|Haleigh Poutre can speak some words.|
Haleigh Poutre, a young girl who was so close to death after a beating that state officials sought to remove her life support, has recovered to the extent that she is communicating painful memories and might be able to testify against one of her alleged abusers, according to a court document and a person familiar with her medical case.
"She could be a terrific witness," said the source, who asked not to be identified because of a court prohibition against speaking to the media about the case. "She's recalling most of the past."
The dramatic turnaround in the physical and intellectual status of the 14-year-old Westfield girl sets up the possibility of a climactic moment in a child abuse prosecution that has shaken the medical and social service communities for the past two years: The girl, who was once considered "virtually brain dead" by doctors and was the center of a passionate end-of-life case, could take the witness stand to provide critical testimony against her stepfather, Jason Strickland, who is accused of beating her.
Haleigh might not be alive today if it were not for her stepfather's efforts to keep her alive, after the state sought to remove her life support shortly after the comatose girl was brought to a Westfield hospital on Sept. 11, 2005, by Haleigh's adoptive mother and Strickland.
The state won approval from the Supreme Judicial Court to disconnect a ventilator and a feeding tube, but before doctors took any action, she began breathing on her own and responding to commands.
It remains unclear exactly how well Haleigh communicates now, but the girl, who has been in stable condition at a Brighton rehabilitation hospital since January 2006, is able to give hand signals, speak some words, and use a computer keyboard, said the source, who has attended some meetings where the girl's case was discussed.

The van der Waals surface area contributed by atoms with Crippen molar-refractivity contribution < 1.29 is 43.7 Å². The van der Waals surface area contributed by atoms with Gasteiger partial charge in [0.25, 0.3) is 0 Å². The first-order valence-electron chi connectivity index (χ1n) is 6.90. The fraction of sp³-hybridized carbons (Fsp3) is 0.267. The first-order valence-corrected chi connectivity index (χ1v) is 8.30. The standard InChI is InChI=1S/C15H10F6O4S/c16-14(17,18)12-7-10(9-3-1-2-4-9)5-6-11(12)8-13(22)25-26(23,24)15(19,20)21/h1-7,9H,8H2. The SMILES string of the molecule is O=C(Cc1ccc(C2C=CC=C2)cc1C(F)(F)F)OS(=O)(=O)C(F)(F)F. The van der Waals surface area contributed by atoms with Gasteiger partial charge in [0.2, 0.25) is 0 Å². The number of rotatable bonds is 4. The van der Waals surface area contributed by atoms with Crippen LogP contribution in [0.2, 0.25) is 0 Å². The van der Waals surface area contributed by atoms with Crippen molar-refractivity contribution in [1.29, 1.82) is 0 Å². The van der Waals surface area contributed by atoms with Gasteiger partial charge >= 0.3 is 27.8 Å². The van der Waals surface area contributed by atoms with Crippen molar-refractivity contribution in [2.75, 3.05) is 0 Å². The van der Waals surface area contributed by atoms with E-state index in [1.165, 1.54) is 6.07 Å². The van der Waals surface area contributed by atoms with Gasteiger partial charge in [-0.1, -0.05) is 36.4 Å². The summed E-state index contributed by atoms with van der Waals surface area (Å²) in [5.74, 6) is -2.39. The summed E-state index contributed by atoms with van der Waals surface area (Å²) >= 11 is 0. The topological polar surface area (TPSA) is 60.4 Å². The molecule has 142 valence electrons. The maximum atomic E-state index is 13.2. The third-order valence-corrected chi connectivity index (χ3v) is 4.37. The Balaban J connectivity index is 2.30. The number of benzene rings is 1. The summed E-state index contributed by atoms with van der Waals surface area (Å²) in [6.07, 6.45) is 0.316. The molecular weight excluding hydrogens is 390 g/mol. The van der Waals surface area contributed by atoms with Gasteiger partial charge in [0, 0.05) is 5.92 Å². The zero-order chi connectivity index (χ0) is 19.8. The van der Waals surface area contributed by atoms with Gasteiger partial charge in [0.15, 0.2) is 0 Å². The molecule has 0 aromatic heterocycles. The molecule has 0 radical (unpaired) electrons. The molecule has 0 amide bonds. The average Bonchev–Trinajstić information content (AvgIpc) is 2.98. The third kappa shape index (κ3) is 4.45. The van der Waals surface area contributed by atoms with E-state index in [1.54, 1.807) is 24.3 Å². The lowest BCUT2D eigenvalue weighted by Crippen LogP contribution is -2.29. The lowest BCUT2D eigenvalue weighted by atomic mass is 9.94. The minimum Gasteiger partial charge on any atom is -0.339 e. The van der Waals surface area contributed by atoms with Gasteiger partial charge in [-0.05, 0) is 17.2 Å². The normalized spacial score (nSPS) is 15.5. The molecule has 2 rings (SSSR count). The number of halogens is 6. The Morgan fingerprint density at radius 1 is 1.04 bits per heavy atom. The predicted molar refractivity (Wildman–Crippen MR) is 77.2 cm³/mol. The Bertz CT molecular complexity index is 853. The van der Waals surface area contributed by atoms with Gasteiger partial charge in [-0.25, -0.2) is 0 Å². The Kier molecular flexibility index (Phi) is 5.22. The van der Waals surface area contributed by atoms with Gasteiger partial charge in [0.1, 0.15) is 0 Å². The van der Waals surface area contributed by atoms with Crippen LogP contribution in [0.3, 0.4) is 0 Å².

Haleigh is also enrolled at the day school located at the Franciscan Hospital for Children in Brighton, said Wendy Murphy, a lawyer for Haleigh's biological mother.
The first indication that Haleigh might testify as a prosecution witness against her stepfather came in a Jan. 31 court filing by the stepfather's defense lawyer, Alan Black. Asking for a new trial date in the case, Black said that he had recently received new child-abuse reports, called 51A reports, from the Hampden district attorney's office that contained new allegations against Strickland.
"It appears from the 51A that the victim is now making statements alleging abuse by the defendant," Black wrote in a motion filed in Hampden Superior Court, first reported yesterday by the Springfield Republican newspaper. "This creates issues concerning competency and her ability to testify and recall events in light of her severe head trauma. All of this needs to be explored with an extensive series of discovery motions."
In fact, Haleigh's communication skills have been improving for some time. According to the source, about six months after she was moved to the Franciscan Hospital, the girl began to express fears and reservations about seeing her biological mother, Allison Avrett, and her maternal grandmother, Sandi Sudyka, both of whom had for months been granted regular visits at the rehabilitation hospital. The source said that clinicians at the hospital responded to Haleigh's fears by restricting, and then suspending all visits by the two women.